Shade gardening takes planning

Richard Bogren, Gill, Daniel J.

For Release On Or After 03/29/13

By Dan Gill
LSU AgCenter Horticulturist

I love to garden in shady areas, although I know gardeners who complain about gardening successfully in the shade. Trouble mostly occurs when sun-loving plants are planted in shady locations. When the proper plants are selected for shady areas, the results can be beautiful and enduring. And I’d much rather work in a shady garden than a sunny one during summer.

Shady areas are often created by trees as they grow larger over the years. At some point, an original landscape will have to be modified to deal with the reduced light conditions. For inspiration, take a drive around older neighborhoods with mature trees. You’ll see how beautifully areas under and around large trees can be landscaped using a variety of ground covers, annuals, perennials, shrubs and even smaller trees.

The most important thing to remember when creating landscaped areas under a tree is to respect the root system of the tree itself. Avoid severing any roots two fingers in diameter or larger. Use a gardening fork to loosen the soil under the tree rather than a shovel or spade because a fork will damage fewer roots. Then, work in a few inches of organic matter such as compost or finely ground pine bark.

If you need to bring in extra soil to create the bed, select a high-quality topsoil or garden soil, and don’t apply it any deeper than 2 to 4 inches. And don’t pile several inches of soil up around the base of the trunk because this can lead to decay; pull it back slightly. If you intend to fill an area that will cover a large part of the tree’s root system, which extends out well beyond the reach of the branches, do not apply more than 2 inches of soil.

Once the area is prepared, you could simply plant it with a ground cover, such as monkey grass (Ophiopogon japonicus) or Asian jasmine (Trachelospermum asiaticum). Both of these ground covers are reliable, easy to grow and relatively fast spreading. Monkey grass, although not a true grass, looks a lot like a grass. Asian jasmine requires more maintenance because it is a running vine that must be edged and cut back periodically to keep it looking neat. It grows equally well in sun or shade making it ideal for planting areas that include sun as well as shade. Ground covers will cover exposed tree roots, which often make mowing difficult under some trees.

Other ground covers suitable for larger areas include ferns, Japanese ardisia (Ardisia japonica) and creeping liriope (Liriope spicata). Ground covers provide variation in plant height, texture and color in the landscape.

You don’t just have to stick with ground covers, however. Indeed, gardening in a shady area provides chance to grow a wide variety of beautiful plants. Gardens in shady areas are often easier to maintain because of generally fewer weed problems. And the beds may not dry out as fast as sunny ones.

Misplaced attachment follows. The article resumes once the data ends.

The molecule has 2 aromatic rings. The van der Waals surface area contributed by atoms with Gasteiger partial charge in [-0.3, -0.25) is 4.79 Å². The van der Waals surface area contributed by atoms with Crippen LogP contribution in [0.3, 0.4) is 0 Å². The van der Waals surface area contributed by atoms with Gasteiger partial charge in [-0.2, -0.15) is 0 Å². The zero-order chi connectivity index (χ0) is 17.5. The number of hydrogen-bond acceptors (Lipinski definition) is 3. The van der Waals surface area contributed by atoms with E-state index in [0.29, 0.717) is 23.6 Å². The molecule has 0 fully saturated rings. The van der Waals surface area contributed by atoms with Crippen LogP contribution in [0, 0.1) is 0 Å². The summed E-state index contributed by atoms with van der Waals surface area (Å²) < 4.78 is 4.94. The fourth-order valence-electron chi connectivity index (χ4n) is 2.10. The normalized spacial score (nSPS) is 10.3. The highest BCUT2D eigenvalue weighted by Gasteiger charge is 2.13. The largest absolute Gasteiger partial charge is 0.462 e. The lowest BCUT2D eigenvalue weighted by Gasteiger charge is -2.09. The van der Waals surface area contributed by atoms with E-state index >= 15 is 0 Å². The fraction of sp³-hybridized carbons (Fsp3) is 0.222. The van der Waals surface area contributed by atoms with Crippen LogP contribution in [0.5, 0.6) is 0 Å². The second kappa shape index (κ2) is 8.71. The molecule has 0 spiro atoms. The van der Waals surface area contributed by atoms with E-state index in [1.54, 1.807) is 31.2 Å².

For colorful bedding plants in beds that receive a few hours of morning sun, try impatiens, coleus, wax begonia, browallia, pentas, salvias, caladium and torenia in summer.

Shade-loving perennials include ferns, hostas, ground orchid (Bletilla striata), strawberry begonia (Saxifraga stolonifera), indigo (Indigofera kirilowii), ligularia, aspidistra (prefers no sun), ajuga, acorus, acanthus, wild ginger (Asarum), cardinal flower (Lobelia), toad lily (Tricyrtis), Indian pink (Spigelia), violets and the many tropical gingers.

For deepest, darkest shade, you won’t find a better plant than cast iron plant, Aspidistra. This plant has broad, sword-shaped, dark green leaves and does very well in beds in dry shade under large trees. Is it tough? It’s not called cast iron plant for nothing.

Shrubs to consider include holly, azalea, nandina, cleyera, ligustrum, aucuba, fatsia, mahonia, pittosporum, hydrangea, red buckeye, sasanqua, camellia and many others. Most of these prefer a partly shaded area that receives a few hours of morning sun.

Even some small trees like partial shade, such as parsley hawthorn, silver bell, dogwood, Japanese maple, red bud, fringe tree, Japanese yew, cherry laurel and yaupon.

You can include many hardy ferns in the shady areas of your landscape. The different species range in size from under a foot to as much as 3 feet tall. Fern leaves are called fronds and provide the primary ornamental feature of the plants. The fronds are generally finely divided and delicate in appearance, and they contrast beautifully with coarser-textured shade plants such as hostas, aspidistra, fatsia, gingers and aucuba.

Some excellent ferns for use in the landscape include maidenhair fern (Adiantum capillus-vernus), holly fern (Cyrtomium falcatum), leatherleaf fern (Rumohra adiantiformis), Christmas fern (Polystichum acrostichoides), wood fern (Thelypteris kunthii), royal fern (Osmunda regalis), autumn fern (Dryopteris erythrosora), lady fern (Athyrium filix-femina) and Japanese painted fern (Athyrium niponicum Pictum).

If you have a shady area, consider turning it into a beautiful garden with shade-loving plants. The ground covers, perennials, shrubs, trees and ferns mentioned here can all be planted this month.

Rick Bogren

2/27/2013 1:53:24 AM
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